Have you ever wondered why baking soda is used as a bee sting remedy? It’s a common misconception that the venom from some bees is acidic, while others jab you with an alkaline punch. That school of thought suggests neutralizing the bee sting with something alkaline, like baking soda.
While it’s true that bee stings are acidic and wasp stings are slightly alkaline, that difference isn’t much of a factor in how you care for their stings. Keep in mind that each insect’s venom is made up of many chemicals and proteins — so the pH balance isn’t what makes their stings so painful.
Take a look at some of the stinging insects in Tennessee and what you can do if you get stung.
Tennessee’s native bees are typically not aggressive, and are actually great to have around because they’re good pollinators. If you get stung, though, the bee will leave its stinger in your skin. The first bee sting remedy is to quickly remove the stinger before it can release all its venom. This can be done by scraping a fingernail, credit card or piece of gauze across your skin to swipe out the stinger. Pinching it with tweezers or your nails is inadvisable because that might cause the stinger to release even more venom.
Bees are the only insects on this list that sting once, while the others can sting repeatedly. Both bees and wasps release a scent when they sting that alerts other insects of danger and can make them more aggressive. If you get stung, calmly move away from the area to avoid further attacks.
Tennessee is home to many types of wasps, including numerous varieties of yellow jackets, hornets, paper wasps and mud daubers. Most are not aggressive unless you disturb their nest or are perceived as an immediate threat.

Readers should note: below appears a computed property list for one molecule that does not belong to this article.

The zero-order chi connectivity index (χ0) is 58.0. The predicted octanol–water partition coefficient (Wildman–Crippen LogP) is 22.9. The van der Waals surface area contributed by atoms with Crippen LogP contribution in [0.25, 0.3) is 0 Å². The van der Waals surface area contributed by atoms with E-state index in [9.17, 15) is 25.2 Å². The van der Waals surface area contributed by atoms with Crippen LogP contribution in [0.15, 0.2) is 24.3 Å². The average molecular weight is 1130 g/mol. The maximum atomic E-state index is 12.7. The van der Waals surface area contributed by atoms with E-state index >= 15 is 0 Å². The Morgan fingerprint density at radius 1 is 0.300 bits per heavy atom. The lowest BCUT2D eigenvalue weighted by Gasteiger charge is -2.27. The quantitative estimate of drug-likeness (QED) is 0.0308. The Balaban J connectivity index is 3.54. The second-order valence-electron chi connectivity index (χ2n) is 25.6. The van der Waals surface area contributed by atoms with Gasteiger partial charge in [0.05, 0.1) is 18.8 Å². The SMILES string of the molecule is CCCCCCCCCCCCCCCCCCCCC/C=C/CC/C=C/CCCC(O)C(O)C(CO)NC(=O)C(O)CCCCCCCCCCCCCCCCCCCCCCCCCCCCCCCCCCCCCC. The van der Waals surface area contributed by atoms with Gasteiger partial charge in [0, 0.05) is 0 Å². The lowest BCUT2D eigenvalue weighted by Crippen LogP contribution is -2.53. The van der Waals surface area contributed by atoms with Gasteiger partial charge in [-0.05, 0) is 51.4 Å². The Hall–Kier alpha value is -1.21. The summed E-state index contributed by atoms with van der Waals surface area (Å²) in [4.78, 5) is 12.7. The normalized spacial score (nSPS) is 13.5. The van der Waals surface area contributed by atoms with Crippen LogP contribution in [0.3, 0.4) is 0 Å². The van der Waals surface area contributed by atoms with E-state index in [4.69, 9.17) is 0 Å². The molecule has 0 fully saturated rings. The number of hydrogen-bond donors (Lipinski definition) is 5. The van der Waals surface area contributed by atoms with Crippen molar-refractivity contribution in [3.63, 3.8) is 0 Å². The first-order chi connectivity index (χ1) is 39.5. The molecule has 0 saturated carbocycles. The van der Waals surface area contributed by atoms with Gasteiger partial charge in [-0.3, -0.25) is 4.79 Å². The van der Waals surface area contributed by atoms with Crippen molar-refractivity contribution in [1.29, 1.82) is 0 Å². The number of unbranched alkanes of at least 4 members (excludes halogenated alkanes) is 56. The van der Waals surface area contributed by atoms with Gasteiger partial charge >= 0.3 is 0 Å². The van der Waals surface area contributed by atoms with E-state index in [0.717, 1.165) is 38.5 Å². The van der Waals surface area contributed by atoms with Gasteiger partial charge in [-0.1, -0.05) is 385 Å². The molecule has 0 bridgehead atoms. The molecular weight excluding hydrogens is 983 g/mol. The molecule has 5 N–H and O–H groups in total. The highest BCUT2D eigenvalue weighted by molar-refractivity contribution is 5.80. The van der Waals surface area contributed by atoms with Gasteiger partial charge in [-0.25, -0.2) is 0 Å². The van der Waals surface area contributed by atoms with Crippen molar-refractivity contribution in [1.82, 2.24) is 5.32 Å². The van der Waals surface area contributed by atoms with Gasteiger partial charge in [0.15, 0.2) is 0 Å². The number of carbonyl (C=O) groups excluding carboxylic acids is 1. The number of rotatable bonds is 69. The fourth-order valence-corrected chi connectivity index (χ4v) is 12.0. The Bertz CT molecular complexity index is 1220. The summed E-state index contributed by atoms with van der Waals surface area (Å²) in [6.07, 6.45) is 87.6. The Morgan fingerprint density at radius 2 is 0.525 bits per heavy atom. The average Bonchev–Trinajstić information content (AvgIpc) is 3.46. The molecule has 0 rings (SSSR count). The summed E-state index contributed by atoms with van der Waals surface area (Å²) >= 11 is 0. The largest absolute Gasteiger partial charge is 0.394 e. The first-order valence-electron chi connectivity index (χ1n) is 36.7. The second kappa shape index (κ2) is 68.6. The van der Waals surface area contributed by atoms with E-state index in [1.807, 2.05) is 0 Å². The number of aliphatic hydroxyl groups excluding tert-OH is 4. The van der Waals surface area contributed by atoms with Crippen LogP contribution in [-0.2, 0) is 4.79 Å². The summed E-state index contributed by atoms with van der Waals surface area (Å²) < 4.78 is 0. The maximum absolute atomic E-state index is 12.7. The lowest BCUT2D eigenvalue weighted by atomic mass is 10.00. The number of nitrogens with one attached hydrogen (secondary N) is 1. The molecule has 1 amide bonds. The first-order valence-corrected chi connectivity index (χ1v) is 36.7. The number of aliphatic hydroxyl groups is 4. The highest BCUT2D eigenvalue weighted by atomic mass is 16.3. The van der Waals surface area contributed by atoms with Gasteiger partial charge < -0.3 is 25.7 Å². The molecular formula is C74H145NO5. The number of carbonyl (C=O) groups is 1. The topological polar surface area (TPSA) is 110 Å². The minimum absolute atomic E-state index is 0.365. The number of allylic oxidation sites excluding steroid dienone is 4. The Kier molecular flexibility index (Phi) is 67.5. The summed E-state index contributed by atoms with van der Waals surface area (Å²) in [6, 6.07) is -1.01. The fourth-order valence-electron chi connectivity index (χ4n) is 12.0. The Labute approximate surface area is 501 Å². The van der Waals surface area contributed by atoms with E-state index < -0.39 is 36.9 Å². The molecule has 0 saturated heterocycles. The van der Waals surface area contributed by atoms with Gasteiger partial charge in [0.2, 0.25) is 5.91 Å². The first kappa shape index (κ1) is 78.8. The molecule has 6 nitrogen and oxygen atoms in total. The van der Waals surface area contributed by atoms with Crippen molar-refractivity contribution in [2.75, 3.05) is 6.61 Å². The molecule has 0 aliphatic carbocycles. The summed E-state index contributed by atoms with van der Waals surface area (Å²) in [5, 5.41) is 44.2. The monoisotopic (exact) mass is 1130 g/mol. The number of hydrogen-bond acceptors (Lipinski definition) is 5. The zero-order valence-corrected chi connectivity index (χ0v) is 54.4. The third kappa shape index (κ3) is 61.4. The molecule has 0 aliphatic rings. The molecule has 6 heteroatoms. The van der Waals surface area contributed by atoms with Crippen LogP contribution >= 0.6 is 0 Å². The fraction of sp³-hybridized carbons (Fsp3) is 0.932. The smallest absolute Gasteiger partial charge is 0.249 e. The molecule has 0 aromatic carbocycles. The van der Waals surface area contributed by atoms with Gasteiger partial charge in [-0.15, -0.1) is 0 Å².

When fire ants attack, they first bite the skin to anchor themselves and then rotate from the head to sting repeatedly with the tail-end of their bodies. That’s one reason why their stings are so painful; each ant gets you multiple times. Fire ants release venom after the initial sting and may continue stinging even after their supply of venom is depleted.
Some regions of Tennessee have scorpions, but fortunately they’re not the giant ones found in Southwestern states. When a scorpion stings, it grabs with its claws and stings with a barb on the end of its tail — sometimes more than once. Scorpion venom attacks your nervous system, so younger children and elderly adults should seek precautionary medical care if stung. Most often, you’ll only see a local reaction like redness, pain, slight swelling and warmth where you’ve been stung.
In most cases, stings from these insects are merely painful nuisances. However, some people have severe allergic reactions that can be life-threatening. Call 911 if you experience facial swelling, trouble breathing, hives, dizziness or vomiting.
Although each of these insects’ venom is different, the treatment is the same for all of their stings. The Mayo Clinic has a few general recommendations for treatment:
- If stung by a bee, remove the stinger carefully.
- Wash the injury with soap and water.
- Apply a cold compress to ease the pain and slow the spread of venom.
Other treatment options include over-the-counter pain relievers, antihistamines and calamine lotion or hydrocortisone cream. There are many home remedies as well, like applying a baking soda paste, meat tenderizer or vinegar to a sting site. Many solutions use kitchen staples, so there’s a good chance your pantry is stocked with something that can help — even if your medicine cabinet isn’t.
Advice or recommendations are for informational or educational purposes only, not a substitute for a visit or consultation with your doctor.